Marital satisfaction in couples with rheumatoid arthritis

Bonnie L. Bermas, Joan S. Tucker, Darlene K. Winkelman, Jeffrey N. Katz

Research output: Contribution to journalArticlepeer-review

31 Scopus citations


Objective. To understand correlates of marital satisfaction in persons with rheumatoid arthritis (RA) and their spouses. Methods. In a cross-sectional survey, 79 persons with RA and 78 spouses completed the Kansas Marital Satisfaction Scale, the revised Ways of Coping Questionnaire scales, and the Health Assessment Questionnaire. A series of linear regression analyses were then performed to investigate correlates of marital satisfaction for patients and spouses. Results. Seventy-six percent of patients were women. Mean patient age was 56.5 years (± 12.5 years), number of years married was 30.7 (± 13.5), and duration of RA was 14.2 years (± 9.0 years). Demographic features of spouses resembled those of patients. Patients and spouses were generally satisfied with their marriages. Linear regression analyses showed that lower marital satisfaction in patients was associated with higher education level (P < 0.01), patient's greater use of escape into fantasy (P < 0.01), patient's greater use of finding blame (P < 0.05), and spouse's higher use of escape into fantasy (P < 0.001). Spouses less satisfied with their marriages were more likely to use passive acceptance (P < 0.05) and less likely to find blame (P < 0.05). Female spouses were less likely to be satisfied in their marriages (P < 0.01) than male spouses. Conclusions. This study indicates that certain passive coping styles are associated with lower marital satisfaction in persons with RA and their spouses. More highly educated patients and female spouses are also less satisfied in their marriages. These cross-sectional correlations should not be regarded as causal and should be examined further in longitudinal studies.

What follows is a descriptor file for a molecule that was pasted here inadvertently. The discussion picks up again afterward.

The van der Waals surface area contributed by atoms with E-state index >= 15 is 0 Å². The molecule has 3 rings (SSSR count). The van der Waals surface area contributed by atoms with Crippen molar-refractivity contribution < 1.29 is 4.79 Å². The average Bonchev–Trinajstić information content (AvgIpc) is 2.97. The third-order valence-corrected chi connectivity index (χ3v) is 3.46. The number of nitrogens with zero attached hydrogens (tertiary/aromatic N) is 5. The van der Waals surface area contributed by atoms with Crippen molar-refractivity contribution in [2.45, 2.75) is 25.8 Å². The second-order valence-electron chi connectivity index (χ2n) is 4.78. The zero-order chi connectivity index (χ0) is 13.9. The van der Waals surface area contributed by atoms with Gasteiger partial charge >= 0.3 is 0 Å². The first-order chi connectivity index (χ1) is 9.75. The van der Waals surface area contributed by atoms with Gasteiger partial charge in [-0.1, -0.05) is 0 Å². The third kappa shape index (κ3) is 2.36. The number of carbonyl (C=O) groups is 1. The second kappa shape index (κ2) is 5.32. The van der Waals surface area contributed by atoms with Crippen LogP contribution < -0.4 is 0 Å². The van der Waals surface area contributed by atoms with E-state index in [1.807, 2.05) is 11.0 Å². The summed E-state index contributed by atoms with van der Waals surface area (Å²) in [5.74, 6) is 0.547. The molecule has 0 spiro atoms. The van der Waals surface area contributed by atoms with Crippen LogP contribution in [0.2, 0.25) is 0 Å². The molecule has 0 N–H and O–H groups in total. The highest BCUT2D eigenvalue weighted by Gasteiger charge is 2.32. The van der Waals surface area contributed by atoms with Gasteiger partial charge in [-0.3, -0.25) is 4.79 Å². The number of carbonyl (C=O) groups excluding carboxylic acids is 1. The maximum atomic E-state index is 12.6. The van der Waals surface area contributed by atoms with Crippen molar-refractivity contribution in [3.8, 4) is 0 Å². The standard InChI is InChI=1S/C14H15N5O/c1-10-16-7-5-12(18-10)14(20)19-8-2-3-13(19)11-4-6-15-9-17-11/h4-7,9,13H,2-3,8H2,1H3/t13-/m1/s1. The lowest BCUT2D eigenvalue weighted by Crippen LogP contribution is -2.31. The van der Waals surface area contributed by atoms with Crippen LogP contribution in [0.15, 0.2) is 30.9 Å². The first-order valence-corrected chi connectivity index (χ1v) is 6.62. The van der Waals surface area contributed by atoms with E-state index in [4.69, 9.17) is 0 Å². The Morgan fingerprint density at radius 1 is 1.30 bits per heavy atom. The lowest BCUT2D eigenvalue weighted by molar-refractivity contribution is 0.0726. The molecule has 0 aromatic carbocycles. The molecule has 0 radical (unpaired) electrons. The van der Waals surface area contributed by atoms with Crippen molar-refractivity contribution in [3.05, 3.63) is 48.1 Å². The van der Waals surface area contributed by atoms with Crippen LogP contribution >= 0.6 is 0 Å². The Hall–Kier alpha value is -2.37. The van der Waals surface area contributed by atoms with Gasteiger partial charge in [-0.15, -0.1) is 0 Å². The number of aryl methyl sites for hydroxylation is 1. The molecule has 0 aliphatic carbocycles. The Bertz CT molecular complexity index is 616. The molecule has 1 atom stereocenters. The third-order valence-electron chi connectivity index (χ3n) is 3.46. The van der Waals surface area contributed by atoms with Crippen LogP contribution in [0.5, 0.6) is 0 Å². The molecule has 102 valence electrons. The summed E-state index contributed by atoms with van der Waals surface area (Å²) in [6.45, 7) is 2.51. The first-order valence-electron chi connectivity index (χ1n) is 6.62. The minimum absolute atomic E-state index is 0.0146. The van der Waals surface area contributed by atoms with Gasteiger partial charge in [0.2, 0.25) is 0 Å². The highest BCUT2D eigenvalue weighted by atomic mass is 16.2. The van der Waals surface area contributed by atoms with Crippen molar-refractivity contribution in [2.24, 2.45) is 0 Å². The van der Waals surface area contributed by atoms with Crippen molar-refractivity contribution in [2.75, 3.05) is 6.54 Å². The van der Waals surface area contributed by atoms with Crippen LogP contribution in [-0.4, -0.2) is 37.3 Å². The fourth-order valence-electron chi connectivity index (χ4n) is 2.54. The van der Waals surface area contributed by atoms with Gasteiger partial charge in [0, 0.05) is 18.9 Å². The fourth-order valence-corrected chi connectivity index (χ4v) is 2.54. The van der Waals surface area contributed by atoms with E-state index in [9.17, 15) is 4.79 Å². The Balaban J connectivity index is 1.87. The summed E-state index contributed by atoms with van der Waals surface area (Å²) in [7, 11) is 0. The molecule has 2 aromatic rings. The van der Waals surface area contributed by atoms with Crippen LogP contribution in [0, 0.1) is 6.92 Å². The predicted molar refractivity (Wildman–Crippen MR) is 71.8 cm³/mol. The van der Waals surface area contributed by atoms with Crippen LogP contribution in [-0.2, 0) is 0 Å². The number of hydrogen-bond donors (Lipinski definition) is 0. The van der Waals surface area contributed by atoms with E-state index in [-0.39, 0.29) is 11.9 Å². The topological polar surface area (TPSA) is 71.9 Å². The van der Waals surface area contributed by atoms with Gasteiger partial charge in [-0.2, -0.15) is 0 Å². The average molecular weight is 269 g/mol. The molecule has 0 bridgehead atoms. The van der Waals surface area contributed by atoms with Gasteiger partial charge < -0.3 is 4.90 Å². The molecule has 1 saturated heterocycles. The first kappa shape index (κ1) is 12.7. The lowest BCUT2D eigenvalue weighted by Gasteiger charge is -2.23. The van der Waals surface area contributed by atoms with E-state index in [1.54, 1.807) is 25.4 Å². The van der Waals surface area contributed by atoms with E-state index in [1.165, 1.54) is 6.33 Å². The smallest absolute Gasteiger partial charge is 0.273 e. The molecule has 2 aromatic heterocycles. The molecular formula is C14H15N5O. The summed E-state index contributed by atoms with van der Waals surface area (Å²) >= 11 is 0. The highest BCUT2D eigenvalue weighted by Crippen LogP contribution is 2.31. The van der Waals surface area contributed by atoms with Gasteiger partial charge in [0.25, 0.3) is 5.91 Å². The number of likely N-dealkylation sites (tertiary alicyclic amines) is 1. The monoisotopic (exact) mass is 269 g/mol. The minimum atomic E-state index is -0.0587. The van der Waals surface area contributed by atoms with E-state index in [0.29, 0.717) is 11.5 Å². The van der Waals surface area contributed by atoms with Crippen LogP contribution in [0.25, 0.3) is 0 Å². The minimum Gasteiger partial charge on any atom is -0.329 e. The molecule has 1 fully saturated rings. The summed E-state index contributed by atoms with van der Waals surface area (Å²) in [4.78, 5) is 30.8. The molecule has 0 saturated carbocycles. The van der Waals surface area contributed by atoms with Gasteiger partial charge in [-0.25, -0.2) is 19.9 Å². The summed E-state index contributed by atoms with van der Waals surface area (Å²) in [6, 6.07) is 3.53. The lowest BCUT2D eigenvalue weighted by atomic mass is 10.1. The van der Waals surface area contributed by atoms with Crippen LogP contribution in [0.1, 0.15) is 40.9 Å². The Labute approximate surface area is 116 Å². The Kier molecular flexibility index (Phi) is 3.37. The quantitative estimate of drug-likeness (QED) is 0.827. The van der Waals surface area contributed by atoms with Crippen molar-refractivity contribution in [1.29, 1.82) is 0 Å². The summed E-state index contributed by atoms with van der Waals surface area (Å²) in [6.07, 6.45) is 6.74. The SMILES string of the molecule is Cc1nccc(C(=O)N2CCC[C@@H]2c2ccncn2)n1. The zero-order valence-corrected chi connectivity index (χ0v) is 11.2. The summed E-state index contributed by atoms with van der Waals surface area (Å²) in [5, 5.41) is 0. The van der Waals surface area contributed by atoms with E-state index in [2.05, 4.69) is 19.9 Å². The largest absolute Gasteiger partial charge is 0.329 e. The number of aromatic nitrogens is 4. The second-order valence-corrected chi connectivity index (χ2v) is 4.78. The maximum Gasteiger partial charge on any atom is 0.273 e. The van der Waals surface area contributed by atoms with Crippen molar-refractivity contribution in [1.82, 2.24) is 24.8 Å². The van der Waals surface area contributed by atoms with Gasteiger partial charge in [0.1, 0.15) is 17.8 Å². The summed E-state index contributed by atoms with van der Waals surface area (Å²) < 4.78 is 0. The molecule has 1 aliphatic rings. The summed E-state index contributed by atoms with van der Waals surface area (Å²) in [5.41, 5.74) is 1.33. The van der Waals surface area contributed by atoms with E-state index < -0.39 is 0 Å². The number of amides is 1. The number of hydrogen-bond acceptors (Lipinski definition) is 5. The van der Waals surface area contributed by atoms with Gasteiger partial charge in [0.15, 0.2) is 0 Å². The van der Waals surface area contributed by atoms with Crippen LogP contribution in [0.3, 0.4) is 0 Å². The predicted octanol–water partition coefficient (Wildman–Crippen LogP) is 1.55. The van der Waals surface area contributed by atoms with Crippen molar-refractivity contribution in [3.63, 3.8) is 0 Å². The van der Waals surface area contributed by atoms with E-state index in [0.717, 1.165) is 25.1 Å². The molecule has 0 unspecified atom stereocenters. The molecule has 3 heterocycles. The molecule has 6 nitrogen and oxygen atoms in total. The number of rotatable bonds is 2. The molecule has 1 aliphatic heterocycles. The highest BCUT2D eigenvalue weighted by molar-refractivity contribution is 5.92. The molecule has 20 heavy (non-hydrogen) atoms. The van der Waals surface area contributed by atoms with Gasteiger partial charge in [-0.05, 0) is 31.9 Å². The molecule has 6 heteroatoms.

Original languageEnglish (US)
Pages (from-to)149-155
Number of pages7
JournalArthritis Care and Research
Issue number3
StatePublished - 2000


  • Coping skills
  • Marital satisfaction
  • Rheumatoid arthritis

ASJC Scopus subject areas

  • Rheumatology


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